Observing Things

If there were no world, there would be only me — and therefore I would not exist.

From this, it might also follow, contrary to the modern moan about man’s insignificance within the vastness of time and space, that my own existence is broadened, expanded, and deepened, precisely in proportion to the breadth, expanse, and depth of the world’s existence. The relevant question here is whether it was Anaxagoras or Hobbes who came closer to defining the nature of mind and reality. Modernity and the feelings come down on the side of Hobbes; eternity and reason on that of Anaxagoras.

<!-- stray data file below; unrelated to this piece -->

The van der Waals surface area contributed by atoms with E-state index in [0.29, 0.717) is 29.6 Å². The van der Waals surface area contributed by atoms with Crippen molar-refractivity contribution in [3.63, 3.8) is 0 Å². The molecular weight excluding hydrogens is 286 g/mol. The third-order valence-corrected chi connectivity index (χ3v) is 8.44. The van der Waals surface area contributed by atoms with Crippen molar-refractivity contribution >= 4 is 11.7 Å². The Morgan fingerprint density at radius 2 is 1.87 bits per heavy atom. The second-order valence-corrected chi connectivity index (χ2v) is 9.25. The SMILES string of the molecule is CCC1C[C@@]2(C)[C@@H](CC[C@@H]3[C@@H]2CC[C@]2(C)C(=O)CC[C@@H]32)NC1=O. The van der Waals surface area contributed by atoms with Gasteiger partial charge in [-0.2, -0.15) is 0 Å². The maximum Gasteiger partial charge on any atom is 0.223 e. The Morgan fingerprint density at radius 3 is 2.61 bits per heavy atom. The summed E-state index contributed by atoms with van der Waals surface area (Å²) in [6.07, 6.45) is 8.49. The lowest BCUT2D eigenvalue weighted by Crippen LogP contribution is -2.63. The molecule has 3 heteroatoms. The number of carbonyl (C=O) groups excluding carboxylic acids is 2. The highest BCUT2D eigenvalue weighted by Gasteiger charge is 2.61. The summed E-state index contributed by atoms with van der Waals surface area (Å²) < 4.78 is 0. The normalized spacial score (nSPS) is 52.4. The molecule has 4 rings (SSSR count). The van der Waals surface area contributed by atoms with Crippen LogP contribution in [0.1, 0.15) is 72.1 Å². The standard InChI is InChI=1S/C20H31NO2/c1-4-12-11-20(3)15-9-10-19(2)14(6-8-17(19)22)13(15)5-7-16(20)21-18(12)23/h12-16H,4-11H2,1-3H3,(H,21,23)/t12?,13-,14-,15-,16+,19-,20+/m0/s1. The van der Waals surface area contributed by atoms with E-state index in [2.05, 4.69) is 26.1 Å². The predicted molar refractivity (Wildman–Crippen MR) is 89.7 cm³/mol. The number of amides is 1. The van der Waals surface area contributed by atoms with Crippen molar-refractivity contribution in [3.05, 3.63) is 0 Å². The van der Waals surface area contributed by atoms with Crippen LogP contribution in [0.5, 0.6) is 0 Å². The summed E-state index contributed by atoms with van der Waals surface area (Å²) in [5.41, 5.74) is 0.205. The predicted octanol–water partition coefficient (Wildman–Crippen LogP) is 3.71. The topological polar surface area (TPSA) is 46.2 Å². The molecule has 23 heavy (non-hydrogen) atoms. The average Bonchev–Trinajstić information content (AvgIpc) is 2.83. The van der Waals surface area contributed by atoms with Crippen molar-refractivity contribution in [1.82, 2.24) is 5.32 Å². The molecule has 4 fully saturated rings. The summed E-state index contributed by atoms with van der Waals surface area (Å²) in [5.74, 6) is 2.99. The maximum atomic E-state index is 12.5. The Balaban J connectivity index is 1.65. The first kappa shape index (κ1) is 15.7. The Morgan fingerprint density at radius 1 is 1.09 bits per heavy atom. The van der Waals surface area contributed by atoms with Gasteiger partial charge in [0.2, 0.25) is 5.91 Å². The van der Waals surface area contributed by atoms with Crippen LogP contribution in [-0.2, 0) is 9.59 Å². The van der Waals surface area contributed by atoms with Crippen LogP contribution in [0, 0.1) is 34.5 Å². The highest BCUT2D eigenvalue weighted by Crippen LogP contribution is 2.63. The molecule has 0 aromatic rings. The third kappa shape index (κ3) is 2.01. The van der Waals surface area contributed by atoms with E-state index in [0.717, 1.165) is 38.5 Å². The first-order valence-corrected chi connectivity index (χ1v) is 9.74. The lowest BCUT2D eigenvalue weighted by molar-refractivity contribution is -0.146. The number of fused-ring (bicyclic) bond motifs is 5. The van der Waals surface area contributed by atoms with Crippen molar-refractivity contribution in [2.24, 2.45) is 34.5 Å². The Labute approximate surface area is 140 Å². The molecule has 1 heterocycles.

The more we observe the world, the more world there is to observe. This is the key to life, intellect, and the development of knowledge.

Conversely, however, the less we observe the world, the less world there is to observe. This is the key to matter, fear, and the development of nihilism.

In this contrast, we see the fatal flaw of modern man, who mistakes looking at matter for looking at the world, and thereby reduces himself to body, thus losing his own being — his very existence as the living observer — in an abyss of lifelessness which, with an ever-growing shudder of recognition, he calls “the world.” 

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